Gaffes abound, forcing the production further behind schedule, e.g., the actress who plays Eve has a prominent tattoo, and the replica of the ark is built inside a factory and then proves to be too big to get through the factory door and onto the outdoor set. In order to raise more money for the production, the producers decide that some product placement is necessary, so Moses (played by Soupy Sales) is shown coming down a small hill (they couldn't afford a mountan) carrying the tablets of the Ten Commandments in one hand and a six-pack of Coca-Cola cans in the other--not exactly accurate period detail. The movie finally gets finished and released, and is a total disaster, but eventually becomes a cult hit through midnight screenings (a la The Rocky Horror Picture Show), with fans showing up at the theatres in costumes resembling those of the movie's characters.

Flash forward 20 years, and we have Noah (2014). I have no intention of seeing it, but numerous Christian commentators and bloggers have seen it, and there are too many well-informed critiques available from them to mention here. It seems as though producer/director/writer Darren Aronofsky has spent about as much time in the Bible as his fictional counterparts in ...And God Spoke. Even secular reviewers have noticed that Noah isn't exactly faithful to the source material.

Katherine Monk of Canada's Postmedia News states, in her March 28, 2014 review:

...Given all we've heard about the cost of production and big-budget effects, Noah had to deliver two spectacles in grand fashion.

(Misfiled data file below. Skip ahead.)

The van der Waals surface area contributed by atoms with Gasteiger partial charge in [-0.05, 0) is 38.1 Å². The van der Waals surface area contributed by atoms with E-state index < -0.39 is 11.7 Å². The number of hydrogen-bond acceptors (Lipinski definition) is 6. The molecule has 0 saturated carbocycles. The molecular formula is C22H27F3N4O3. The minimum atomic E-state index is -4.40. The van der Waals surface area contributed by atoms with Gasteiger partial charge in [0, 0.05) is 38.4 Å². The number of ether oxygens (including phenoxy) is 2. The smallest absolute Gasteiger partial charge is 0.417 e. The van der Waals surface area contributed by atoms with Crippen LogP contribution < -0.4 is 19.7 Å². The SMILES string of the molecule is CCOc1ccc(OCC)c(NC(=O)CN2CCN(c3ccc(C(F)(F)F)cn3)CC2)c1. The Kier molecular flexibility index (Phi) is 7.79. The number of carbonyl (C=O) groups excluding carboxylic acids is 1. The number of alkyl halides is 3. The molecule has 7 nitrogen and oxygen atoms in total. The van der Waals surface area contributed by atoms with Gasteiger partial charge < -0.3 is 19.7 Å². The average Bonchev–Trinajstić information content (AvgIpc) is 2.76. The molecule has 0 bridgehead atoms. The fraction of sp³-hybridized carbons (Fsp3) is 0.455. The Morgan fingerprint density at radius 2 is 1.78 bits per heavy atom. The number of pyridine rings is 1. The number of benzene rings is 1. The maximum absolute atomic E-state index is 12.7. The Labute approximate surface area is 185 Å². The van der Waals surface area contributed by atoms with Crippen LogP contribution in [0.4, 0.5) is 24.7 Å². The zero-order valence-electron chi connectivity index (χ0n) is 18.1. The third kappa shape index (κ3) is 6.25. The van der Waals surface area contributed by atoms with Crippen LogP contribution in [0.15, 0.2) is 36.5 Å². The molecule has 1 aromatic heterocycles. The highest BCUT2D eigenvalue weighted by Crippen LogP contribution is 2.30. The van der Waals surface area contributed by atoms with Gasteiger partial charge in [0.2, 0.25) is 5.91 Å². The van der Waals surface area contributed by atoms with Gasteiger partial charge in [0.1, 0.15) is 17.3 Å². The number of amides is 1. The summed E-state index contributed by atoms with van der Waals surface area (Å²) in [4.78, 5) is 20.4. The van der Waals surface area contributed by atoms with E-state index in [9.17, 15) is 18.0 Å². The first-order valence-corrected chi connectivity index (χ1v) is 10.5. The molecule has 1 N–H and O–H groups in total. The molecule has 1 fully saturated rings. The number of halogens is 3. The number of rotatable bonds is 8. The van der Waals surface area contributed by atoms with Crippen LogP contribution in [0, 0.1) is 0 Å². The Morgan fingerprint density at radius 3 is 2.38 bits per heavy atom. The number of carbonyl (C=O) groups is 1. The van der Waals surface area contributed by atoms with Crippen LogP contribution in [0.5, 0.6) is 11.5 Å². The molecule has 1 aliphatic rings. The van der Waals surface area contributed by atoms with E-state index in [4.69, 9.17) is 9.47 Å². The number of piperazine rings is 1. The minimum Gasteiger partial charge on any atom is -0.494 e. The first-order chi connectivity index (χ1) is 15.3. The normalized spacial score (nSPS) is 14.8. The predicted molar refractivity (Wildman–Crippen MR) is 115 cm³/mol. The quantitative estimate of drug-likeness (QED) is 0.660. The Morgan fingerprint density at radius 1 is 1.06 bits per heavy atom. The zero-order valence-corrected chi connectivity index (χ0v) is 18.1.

We needed to see an ancient flood that made our feet feel wet, and we needed to see realistic animals loaded onto a gigantic ark that looked plausible from a mariner's perspective.

Aronofsky only half-delivers the goods because it seems a lot of money went toward creating Watchers - characters made of stone and stardust that protect Noah from the marauding hordes.

Here Aronofsky brings a little Judaic Shul to the mix by interpreting the Nephilim, or angels, in the form of Golem - mud monsters. These cartoonish creatures are by far the most insane part of this crazy ride - and not just because the central rock man is voiced by Nick Nolte - but they fit the Dungeons and Dragons landscape, which in turn peels the Noah story away from sacred scripture and reinvents it as a grim fairy tale.

If only he'd been able to pull it all together as something other than an awkward, rectangular box, Noah might have had some real style and gone somewhere interesting...
As an amusing sidelight, Ms. Monk tweets that she got a little taste of the real thing as she left the theatre:

God must love Noah.... just got out of Aronofsky screening and walked into a downpour, then a hail storm.

And according to Adam Nayman in the Toronto newspaper The Globe and Mail, March 28, 2014:

...In Noah, the director takes perhaps the most spectacular chapter of the Greatest Story Ever Told and renders it utterly underwhelming. The drab, under-lit look of Noah, which was shot by Aronofsky’s talented long-time cinematographer Matthew Libatique, represents an attempt to ground myth in reality – to quite literally ground it in acres and acres of mud...